Why is the centre of the earth so hot?
There are two factors which contribute to the immense temperature of the center of the Earth.
First is pressure. If one uses an old fashioned hand operated tire pump to blow up a tire, they could notice that the cylinder gets warm as the air is pumped through. The reason is that as pressure is increased, the temperature of the gas increases. Whenever the pressure on an enclosed system is increased, the temperature of the system will increase. This rule extends beyond gasses in a tube to include pressure being applied to liquids and solids as well.
The large mass of the Earth creates a strong gravitational field which pulls all of the mass toward the center of the Earth. The immense pressure of the gravitational force as it is applied to the core of the Earth creates a very large heat.
The second reason is radiation. The Earth is comprised of many radioactive elements. As these elements decay they release energy either in the form of kinetic energy from particle decay (alpha and beta) or radiant energy (gamma decay). Within the Earth these energies are not free to radiate into space and interact with other matter in the Earth. The kinetic and radiant energy is converted to thermal energy as it collides with atoms of other elements.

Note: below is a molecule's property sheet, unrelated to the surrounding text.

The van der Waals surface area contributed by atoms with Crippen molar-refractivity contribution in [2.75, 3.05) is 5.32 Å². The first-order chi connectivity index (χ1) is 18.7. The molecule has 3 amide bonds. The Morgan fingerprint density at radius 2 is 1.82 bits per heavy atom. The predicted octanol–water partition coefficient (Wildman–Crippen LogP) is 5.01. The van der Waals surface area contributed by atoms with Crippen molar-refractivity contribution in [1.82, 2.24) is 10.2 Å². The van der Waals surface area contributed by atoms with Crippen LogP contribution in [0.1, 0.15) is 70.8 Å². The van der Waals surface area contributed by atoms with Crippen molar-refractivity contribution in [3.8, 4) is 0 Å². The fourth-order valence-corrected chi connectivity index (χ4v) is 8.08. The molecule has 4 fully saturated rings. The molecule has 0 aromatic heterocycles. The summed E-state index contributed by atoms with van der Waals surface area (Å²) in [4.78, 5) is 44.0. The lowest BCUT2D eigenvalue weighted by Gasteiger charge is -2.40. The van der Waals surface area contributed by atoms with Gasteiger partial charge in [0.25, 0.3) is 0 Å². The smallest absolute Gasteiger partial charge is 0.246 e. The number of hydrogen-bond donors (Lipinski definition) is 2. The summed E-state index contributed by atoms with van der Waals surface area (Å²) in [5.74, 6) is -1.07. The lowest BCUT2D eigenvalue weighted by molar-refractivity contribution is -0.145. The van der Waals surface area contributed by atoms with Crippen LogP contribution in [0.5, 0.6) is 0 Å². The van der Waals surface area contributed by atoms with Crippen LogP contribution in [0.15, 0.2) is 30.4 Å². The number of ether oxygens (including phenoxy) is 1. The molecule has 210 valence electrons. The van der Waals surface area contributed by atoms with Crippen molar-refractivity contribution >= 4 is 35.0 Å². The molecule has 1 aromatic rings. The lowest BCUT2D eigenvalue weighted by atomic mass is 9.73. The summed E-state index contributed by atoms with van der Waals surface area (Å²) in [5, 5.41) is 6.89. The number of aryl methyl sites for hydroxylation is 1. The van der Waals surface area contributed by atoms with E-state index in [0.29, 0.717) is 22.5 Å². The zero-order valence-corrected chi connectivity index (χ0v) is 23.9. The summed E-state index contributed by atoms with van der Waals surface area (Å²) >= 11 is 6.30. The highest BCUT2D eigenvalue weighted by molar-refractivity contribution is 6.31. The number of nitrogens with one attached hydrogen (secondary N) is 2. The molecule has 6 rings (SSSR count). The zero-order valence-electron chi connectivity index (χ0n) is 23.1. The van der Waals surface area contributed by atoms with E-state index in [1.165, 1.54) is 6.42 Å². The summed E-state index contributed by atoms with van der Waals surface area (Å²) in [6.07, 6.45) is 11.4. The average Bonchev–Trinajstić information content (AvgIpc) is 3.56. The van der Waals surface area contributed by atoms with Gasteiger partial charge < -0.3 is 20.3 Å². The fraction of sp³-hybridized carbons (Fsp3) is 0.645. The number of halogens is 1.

Due to the pressures at great depths within the Earth, the matter has a very high density. This high density concentrates radioactive material and increases the radiation-to-thermal energy conversion as you get deeper below the surface. Consequently the temperature of the Earth increases as one gets deeper.